W3C home > Mailing lists > Public > public-webapi@w3.org > June 2006

Re: Extension HTTP methods

From: Charles McCathieNevile <chaals@opera.com>
Date: Thu, 08 Jun 2006 21:33:49 +1000
To: "Julian Reschke" <julian.reschke@gmx.de>
Cc: "Ian Hickson" <ian@hixie.ch>, "Mark Nottingham" <mnot@yahoo-inc.com>, "Web APIs WG (public)" <public-webapi@w3.org>
Message-ID: <op.tatrqnarwxe0ny@widsith.local>

On Thu, 08 Jun 2006 17:18:44 +1000, Julian Reschke <julian.reschke@gmx.de>  

> Charles McCathieNevile wrote:
>> It's true that it makes no sense to standardise something that isn't  
>> going to get implemented. Opera are also concerned that there may be  
>> security implications in allowing any random verb.
> Please be more specific. POST today allows *anything*.

Well, POST allows you to send anything. DELETE and PUT actually have  
semantics that make them much more dangerous (and much more useful, if  
you're building very simple publishing systems).

> ... On the other hand, other extension methods defined in standards  
> track RFC do have strictly defined semantics, and usually none of these  
> are a security risk (otherwise they wouldn't have passed IESG review).

Hmm. IESG review doesn't prove something isn't a security risk - but nor  
does the WebAPI or some implementor's say-so prove that it is.

>> We can provide a list of verbs that MUST be supported, and say that  
>> implementations should allow other verbs, but note for authors that 
>> implementations may not, for example due to security concerns.
> Why can't the spec just be silent about it? If there's a "SHOULD" to  
> support other methods, then I think a white-list approach wouldn't be  
> compliant.

The point about the white-listed MUST verbs is that it provides a base set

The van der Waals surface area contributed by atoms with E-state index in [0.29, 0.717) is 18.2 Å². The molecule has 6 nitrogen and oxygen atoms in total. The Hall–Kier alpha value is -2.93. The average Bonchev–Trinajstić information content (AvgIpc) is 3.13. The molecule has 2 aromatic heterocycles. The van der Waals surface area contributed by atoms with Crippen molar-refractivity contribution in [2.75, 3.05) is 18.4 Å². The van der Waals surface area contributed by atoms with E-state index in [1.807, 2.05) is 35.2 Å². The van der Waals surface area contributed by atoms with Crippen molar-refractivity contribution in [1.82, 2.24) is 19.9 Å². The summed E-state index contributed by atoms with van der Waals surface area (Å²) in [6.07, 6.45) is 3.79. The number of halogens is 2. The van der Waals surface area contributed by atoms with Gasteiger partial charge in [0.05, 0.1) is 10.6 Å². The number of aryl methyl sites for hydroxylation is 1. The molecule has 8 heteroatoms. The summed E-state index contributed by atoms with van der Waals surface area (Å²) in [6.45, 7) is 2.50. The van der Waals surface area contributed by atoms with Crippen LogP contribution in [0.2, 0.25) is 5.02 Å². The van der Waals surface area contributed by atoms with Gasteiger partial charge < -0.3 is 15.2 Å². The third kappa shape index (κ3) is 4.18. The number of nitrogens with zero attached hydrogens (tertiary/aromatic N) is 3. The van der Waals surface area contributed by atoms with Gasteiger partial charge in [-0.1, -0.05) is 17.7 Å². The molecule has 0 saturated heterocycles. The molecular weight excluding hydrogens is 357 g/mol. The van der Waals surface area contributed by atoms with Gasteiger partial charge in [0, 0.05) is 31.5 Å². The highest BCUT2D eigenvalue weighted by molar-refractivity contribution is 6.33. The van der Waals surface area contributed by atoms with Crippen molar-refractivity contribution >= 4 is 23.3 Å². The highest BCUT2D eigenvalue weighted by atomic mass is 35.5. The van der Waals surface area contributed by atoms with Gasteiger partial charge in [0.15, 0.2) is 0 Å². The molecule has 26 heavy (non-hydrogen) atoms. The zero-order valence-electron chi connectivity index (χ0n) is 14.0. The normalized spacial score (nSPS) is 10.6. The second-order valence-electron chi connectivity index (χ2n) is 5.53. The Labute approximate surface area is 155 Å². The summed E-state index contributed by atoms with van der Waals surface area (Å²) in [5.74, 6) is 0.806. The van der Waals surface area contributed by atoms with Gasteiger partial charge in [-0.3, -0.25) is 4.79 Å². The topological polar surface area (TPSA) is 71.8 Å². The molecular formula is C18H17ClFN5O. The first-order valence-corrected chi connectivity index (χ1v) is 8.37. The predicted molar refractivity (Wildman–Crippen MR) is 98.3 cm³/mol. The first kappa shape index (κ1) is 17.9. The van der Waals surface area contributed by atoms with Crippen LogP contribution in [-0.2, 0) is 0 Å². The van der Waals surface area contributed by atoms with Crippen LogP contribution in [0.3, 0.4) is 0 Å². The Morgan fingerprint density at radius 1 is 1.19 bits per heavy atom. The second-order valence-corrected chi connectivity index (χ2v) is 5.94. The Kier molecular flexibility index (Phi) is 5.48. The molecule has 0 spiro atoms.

that are a strong indicator of reliability (as far as we know everyone  
does these, and if you make a new implementation you "must"), with a  
statement that while we accept people may have a reason for ignoring the  
recommendation to allow other verbs, we think in general that it is a good  

Since both authors are expected to read the spec to know how to construct  
an XHR, and implementors should read it to know how to build a new XHR  
implementation and what it should be doing, we need to put a bit extra  
each way...

>> This allows for implementations that restrict the set of available  
>> verbs, and also allows development that remains conformant with the  
>> specification. From time to time there are new verbs that people like,  
>> and even if not every implementation offers them, their development is  
>> a Good Thing™...
> The problem here is that by having to update user agents to support  
> them, this working group restricts the ability of other standards bodies  
> to use new HTTP methods as extension point.

There is no requirement to update user agents to support them. The point  
is that some user agents will, others just won't, and specifying that they  
do just makes the spec more fictional and thus less useful (this was Ian's  
major point, I think). Other standards bodies wanting to extend HTTP is  
probably a good reason to allow extended methods, so we don't have to  
change the spec or go tell foo.org that their new work is incompatible  
with our spec until we make another revision.

> We've already seen people going to the CalDAV mailing list (after  
> last-call...) asking to drop the use of the REPORT method because of  



Charles McCathieNevile                     chaals@opera.com
   hablo español  -  je parle français  -  jeg lærer norsk
      Peek into the kitchen: http://snapshot.opera.com/
Received on Thursday, 8 June 2006 12:12:40 UTC

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